The price impact of green energy policies on necessities like gasoline, home heating oil and electricity impose a greater cost on low-income families relative to the wealthy according to a new study.
Dr. Casey Mulligan, professor of economics at the University of Chicago, and a contributor to the Committee to Unleash Prosperity, demonstrates that moving away from reliance on fossil fuels toward renewable energy costs the poor a greater percentage of their income. Instead of being portrayed as “victims” of a warming planet, low-income Americans will be forced to pay more of their income for a green energy solution.
For example, Mulligan says a fracking ban will cost families with the lowest 20% of household income (bottom quintile) 6.8% of their income in higher energy costs, compared to just 1.3% for families in the top quintile.
Kansas Governor Laura Kelly and some legislators pushed for the elimination of the sales tax on food for precisely the same reason – low-income families spend a higher portion of their income on food and the sales tax on food purchases. The Sentinel asked Senate Minority Leader Dinah Sykes (D-Lenexa) and others who pushed for eliminating the sales tax on food how they reconcile support for green energy initiatives with the regressive impact on low-income families, but they would not respond.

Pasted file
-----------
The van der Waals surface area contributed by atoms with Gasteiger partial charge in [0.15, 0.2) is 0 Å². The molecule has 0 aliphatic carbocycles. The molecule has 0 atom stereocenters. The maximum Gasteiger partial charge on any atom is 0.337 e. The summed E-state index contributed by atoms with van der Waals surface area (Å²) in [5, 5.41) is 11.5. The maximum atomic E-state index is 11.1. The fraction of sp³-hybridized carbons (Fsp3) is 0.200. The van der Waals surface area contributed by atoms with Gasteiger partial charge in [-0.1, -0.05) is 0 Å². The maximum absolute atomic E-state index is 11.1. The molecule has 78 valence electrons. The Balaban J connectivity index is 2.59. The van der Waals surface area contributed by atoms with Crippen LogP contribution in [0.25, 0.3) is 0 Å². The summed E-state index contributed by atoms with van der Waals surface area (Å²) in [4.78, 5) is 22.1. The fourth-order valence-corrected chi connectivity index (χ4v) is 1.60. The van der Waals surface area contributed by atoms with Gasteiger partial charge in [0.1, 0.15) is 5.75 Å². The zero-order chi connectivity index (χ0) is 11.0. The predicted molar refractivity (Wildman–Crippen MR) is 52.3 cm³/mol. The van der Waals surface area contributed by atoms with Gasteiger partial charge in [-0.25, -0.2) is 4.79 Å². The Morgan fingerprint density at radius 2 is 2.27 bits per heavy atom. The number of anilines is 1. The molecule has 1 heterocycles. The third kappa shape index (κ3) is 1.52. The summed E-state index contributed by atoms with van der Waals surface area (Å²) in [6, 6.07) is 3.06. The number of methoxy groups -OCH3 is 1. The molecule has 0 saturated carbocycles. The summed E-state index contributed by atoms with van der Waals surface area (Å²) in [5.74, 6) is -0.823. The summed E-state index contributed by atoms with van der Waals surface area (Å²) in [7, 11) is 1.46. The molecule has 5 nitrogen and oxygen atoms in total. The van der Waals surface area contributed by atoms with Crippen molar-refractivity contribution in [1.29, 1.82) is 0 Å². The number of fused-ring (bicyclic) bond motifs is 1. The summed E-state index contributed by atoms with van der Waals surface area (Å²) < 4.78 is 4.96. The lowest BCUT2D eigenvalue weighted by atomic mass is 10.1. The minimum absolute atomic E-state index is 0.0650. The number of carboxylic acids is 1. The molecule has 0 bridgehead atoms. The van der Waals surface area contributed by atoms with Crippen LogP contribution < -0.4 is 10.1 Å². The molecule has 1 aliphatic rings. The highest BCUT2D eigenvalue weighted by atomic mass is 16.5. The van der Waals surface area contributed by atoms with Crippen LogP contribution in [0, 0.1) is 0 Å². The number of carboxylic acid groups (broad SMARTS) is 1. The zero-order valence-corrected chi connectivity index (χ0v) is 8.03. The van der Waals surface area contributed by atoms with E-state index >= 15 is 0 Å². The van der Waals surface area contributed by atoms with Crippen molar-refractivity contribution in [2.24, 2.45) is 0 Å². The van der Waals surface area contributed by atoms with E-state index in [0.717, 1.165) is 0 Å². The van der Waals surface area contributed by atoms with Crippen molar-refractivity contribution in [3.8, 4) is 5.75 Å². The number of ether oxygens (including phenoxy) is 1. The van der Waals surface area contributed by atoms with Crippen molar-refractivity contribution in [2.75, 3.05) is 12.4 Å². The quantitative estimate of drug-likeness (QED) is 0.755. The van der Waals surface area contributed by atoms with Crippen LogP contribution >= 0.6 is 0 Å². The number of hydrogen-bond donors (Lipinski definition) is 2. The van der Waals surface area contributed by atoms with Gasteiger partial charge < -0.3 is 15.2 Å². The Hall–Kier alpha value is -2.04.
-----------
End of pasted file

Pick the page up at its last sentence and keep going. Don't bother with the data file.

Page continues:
Mulligan summarizes his findings:
“None of this should be a surprise. An active regulatory state is a playground for the privileged class to indulge its own preferences at the expense of ordinary Americans.”
Writing in The Detriot News, columnists Michael Jensen and William Shugart in 2016 illustrated the political hypocrisy of climate change policies currently in vogue:
“Modern progressives, who have long fancied themselves as champions of the poor, now see energy policy only through the lens of climate change. Their call to reduce greenhouse gas emissions, at any cost, drives public policy. Consequently, the sources of our most reliable and affordable electricity, existing coal power plants, are being shut down across the country as overzealous federal and state regulatory mandates force utilities to use less reliable, and more expensive sources such as wind and solar power.
“For those on fixed incomes, increasing energy prices mean that the gap between what they can afford to pay and what they are paying for electricity is widening. If we continue to push aside cheap coal-generated electricity for more expensive alternatives, many more of the nation’s poor will fall into that gap as they struggle to keep their lights on and their refrigerators running.”
Mulligan’s research is a reminder of Nobel Prize-winning economist Dr. Milton Friedman’s comment on evaluating government policy:
“One of the great mistakes is to judge policies and programs by their intentions rather than their results.”